John Ashbery



‘a serpentine | Gesture’: The Synthetic Reconstruction of Ashbery’s Poetic Voice

JAIn 1966 John Ashbery published Rivers and Mountains. The departure from the fractures of The Tennis Court Oath (1962) are immediately apparent: it is a return to a language still distinctly marked by Ashbery’s usual probing and misdirection, but without the direct dislocations committed to denotative meaning, form and syntax in the earlier book.

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Separate Hearings

1. We’ll put a hundred million dollars over the Brno chair that I remembered seeing it after they couldn’t find them The principle of a lifetime The oft-embargoed news— You gonna do it now? In 1946 these men and all …

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Destroy Kansas to Reveal Oz: from John Ashbery to Francis Webb

Frank O’Hara’s ‘To a Poet’ seems to encapsulate the New York School’s disregard for an Imagist poetics in which the natural object is always the adequate symbol: ‘when the doctor comes to / me he says, ‘No things but in ideas’’. The cornerstone edicts of Anglo-American Modernism, as contained in Pound’s ‘A Retrospect’, are seemingly casually dismissed in this phrase, along with the accepted prescriptions of Doctor Williams; a critical schism is established in Modernist poetry, with the materialism of Pound-Williams on the one hand and post-moderns such as John Ashbery placed in an alternate lineage with Wallace Stevens as adherents of a post-Symbolist Absolute.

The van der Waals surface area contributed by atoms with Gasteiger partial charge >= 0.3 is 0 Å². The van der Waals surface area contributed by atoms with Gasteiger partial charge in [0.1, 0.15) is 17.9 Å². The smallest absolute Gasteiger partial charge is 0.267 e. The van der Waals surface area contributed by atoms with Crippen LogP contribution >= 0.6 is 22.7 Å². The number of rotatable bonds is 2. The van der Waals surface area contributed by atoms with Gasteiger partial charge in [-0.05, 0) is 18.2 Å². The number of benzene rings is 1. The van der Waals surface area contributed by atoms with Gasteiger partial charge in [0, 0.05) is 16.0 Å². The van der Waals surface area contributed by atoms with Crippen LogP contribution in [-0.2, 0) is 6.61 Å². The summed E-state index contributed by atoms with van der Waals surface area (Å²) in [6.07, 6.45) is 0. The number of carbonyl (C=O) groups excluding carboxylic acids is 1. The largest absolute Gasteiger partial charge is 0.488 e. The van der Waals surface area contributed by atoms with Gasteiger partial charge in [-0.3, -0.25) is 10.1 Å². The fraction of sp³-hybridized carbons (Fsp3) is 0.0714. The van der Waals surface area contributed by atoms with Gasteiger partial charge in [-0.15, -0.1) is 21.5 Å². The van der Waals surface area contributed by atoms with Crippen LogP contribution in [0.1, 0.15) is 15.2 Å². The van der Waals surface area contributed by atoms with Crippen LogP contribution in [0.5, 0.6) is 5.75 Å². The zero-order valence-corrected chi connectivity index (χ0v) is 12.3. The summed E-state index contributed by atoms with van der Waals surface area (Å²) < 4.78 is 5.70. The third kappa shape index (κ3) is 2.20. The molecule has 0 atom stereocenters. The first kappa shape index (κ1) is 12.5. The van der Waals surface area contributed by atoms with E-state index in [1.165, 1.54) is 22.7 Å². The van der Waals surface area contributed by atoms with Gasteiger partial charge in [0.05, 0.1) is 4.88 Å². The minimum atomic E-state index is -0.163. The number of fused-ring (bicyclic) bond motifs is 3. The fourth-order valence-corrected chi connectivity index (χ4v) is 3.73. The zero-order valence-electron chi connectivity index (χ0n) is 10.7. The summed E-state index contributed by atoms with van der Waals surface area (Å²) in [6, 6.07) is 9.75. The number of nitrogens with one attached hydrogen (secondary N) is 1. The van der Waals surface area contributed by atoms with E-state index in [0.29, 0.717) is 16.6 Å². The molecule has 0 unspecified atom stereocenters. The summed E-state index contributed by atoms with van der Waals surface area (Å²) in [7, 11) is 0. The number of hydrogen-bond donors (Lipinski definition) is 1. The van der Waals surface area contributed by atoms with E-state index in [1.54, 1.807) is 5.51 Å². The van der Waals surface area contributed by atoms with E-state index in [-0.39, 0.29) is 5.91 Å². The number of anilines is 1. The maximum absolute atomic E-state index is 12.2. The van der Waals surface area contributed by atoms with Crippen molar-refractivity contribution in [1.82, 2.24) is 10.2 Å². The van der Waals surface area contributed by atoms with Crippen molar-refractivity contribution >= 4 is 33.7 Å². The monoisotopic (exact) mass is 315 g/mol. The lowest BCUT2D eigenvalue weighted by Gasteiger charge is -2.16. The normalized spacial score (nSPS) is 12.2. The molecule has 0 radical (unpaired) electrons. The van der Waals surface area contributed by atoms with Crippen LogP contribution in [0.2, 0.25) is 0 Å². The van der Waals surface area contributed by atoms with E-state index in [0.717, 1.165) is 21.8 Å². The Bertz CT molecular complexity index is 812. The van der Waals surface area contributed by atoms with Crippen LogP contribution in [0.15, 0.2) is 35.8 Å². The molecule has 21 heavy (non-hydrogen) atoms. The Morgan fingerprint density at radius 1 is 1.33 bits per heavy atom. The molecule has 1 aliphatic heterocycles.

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John Tranter Reviews The Open Door: One Hundred Poems, One Hundred Years of Poetry Magazine

The Open Door: One Hundred Poems, One Hundred Years of Poetry Magazine. Don Share and Christian Wiman, Eds University of Chicago Press, 2012 The blurb tells us that Poetry magazine was founded in Chicago by Harriet Monroe in 1912, and …

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Toby Fitch Reviews Michael Farrell and John Ashbery

thempark by Michael Farrell
BookThug, 2010

Illuminations by Arthur Rimbaud
translated by John Ashbery
W.W. Norton and Co., 2011

In her review of John Ashbery’s new translation of Illuminations in The New York Times, Lydia Davis reminded us that: “When Rimbaud’s mother asked of A Season in Hell, ‘What does it mean?’ — a question still asked of Rimbaud’s poetry, and of Ashbery’s, too — Rimbaud would say only, ‘It means what it says, literally and in every sense.'”

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Liam Ferney reviews John Ashbery

A Worldly Country by John Ashbery Carcanet, 2007 At an athletics meet in Salamanca in 1993, Cuban high jumper Javier Sotomayor began his run up with a customary sprint that mellowed into half-a-dozen languid, bouncy strides. His best leap that …

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The Pathetic Fallacy

A cautionary mister, the thaumaturge poked holes in my trope. I said what are you doing that for. His theorem wasn’t too complicated, just complicated enough. In brief, this was it.The governor should peel no more shadow apples, and about …

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